Guess what? There’s a new Pokémon mobile game out, and Australians are again the first to get their hands on it.
Pokémon Rumble Rush (also known as Pokémon Scramble SP in Japan) quietly released on Android devices on Wednesday.
It’s a freemium beat ’em up game, where you’ll battle through a gauntlet of Pokémon on each level before facing a final boss.
Much like Pokémon Go, the game controls are pretty simple: Tap your phone’s screen furiously to attack, until you beat ’em all.
Along the way, you’ll collect coins and catch new, more powerful Pokémon (measured by their CP, or combat power), which will help you battle against stronger opponents.
There are items called Gears, which either boost your Pokémon’s stats, or help pull in another Pokémon for battle.
On the Adventure screen, you can scroll through a map to access islands and stages which are brimming with better Pokémon to catch. You’ll need an item called a Guide Feather to find new stages, and to get those you’ll need to defeat bosses, who will intermittently drop them.
There’s also something called a Super Boss, which boast higher rewards but also more stringent requirements. To battle these Super Bosses, you might need Pokémon of a certain CP level, and to have caught a certain kind of Pokémon first.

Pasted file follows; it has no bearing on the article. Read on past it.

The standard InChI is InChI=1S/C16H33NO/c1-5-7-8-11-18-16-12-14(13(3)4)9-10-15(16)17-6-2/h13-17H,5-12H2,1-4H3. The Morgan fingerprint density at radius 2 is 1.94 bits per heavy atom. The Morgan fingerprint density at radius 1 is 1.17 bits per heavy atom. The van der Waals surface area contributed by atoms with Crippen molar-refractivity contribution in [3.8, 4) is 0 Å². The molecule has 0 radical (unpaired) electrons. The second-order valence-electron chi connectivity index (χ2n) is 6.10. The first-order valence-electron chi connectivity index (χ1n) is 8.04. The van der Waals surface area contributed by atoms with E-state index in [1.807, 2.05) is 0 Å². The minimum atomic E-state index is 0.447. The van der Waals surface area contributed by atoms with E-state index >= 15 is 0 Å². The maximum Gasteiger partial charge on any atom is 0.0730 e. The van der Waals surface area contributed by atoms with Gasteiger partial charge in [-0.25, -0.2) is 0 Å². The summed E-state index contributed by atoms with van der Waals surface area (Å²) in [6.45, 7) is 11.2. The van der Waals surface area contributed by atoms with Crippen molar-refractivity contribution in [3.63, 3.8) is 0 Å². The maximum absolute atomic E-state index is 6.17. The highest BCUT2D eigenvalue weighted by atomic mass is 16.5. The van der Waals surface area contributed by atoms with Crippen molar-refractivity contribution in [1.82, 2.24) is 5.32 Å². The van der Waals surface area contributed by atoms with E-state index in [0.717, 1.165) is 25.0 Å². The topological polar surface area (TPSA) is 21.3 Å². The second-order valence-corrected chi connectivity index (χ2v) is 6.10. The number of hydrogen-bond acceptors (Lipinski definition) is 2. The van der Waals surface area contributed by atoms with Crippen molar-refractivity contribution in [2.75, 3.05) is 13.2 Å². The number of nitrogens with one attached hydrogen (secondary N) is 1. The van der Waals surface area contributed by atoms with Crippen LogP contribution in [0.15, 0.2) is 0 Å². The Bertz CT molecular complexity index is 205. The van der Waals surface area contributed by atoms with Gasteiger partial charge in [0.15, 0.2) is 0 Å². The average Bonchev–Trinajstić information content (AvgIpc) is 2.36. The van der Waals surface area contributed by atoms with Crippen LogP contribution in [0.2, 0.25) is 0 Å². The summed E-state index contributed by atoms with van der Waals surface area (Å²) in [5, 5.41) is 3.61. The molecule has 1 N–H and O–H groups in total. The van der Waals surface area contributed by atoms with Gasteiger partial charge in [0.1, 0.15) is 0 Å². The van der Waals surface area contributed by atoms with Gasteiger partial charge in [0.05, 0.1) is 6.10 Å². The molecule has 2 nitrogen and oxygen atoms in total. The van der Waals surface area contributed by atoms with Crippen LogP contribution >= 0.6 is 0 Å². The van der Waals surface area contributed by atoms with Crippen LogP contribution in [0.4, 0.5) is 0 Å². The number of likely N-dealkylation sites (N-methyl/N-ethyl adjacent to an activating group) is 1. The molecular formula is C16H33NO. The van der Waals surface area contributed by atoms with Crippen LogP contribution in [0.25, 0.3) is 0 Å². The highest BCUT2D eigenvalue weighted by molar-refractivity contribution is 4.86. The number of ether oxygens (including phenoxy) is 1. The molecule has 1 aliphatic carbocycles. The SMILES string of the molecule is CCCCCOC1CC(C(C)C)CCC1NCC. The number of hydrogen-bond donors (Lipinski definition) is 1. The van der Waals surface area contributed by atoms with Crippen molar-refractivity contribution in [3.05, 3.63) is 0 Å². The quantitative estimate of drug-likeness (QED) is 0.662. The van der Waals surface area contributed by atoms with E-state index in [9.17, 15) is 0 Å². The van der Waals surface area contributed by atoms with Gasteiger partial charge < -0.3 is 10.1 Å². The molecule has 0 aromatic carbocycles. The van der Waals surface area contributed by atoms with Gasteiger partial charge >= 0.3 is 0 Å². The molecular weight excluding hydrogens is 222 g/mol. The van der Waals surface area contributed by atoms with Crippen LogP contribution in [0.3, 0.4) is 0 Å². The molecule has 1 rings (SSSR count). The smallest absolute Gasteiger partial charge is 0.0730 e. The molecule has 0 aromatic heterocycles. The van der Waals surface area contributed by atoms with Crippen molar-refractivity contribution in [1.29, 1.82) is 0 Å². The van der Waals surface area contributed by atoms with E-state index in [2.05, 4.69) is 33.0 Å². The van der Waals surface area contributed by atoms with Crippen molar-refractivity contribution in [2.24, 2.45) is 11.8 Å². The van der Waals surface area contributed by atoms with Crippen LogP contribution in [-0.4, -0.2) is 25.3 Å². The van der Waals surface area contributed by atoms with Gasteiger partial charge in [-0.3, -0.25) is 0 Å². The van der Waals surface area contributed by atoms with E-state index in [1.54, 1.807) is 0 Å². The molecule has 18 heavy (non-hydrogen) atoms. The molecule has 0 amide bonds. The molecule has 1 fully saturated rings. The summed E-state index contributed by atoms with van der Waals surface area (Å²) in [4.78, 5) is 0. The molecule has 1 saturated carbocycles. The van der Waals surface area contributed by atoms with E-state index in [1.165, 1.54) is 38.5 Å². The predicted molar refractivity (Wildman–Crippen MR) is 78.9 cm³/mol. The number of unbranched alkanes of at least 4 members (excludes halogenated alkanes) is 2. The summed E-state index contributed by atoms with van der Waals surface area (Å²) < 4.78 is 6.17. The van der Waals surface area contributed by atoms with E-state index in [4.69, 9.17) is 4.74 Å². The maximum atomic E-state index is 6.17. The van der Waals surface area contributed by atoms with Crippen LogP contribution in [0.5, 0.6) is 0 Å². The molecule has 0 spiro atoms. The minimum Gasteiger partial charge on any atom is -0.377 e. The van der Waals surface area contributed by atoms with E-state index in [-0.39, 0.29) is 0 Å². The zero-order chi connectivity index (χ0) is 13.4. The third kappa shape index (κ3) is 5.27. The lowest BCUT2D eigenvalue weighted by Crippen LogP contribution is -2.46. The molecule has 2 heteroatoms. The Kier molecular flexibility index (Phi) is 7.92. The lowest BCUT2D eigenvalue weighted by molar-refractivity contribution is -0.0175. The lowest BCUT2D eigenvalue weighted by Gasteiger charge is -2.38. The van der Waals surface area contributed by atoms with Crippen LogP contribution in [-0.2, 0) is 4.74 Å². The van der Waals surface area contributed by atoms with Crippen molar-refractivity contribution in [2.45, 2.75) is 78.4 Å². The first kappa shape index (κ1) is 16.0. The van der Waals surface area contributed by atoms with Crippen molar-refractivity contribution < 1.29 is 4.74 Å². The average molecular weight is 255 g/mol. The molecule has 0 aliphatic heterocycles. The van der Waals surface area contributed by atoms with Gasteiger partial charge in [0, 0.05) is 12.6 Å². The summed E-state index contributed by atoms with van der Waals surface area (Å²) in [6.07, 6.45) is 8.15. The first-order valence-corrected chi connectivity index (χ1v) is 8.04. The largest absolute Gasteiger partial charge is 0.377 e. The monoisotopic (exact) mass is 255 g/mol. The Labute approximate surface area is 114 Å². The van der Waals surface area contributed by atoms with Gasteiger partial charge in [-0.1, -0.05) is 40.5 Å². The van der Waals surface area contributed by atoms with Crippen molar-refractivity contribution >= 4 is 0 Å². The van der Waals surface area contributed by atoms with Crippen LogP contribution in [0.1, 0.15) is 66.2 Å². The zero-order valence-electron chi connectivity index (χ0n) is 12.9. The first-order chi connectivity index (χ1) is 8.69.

These Super Boss stages also come with a time limit: Your first boss, Raticate, needs to be defeated within 45 seconds.
As the name gives away, it’s a mobile spin-off from Pokémon Rumble, a series of games developed by Ambrella, which were first released for WiiWare back in 2009.
Aside from the cute Pokémon, it doesn’t seem like to be a particularly interesting game, with the tap-to-attack mechanics wearing thin, real fast.
According to the game’s release page, the islands will be updated with new Pokémon every two weeks, so there’s an incentive to come back every so often — if you’re more into the business of catching Pokémon.
At the moment, there’s no date for a wider international release, but if it mirrors Pokémon Go’s release plan, you shouldn’t be waiting much longer.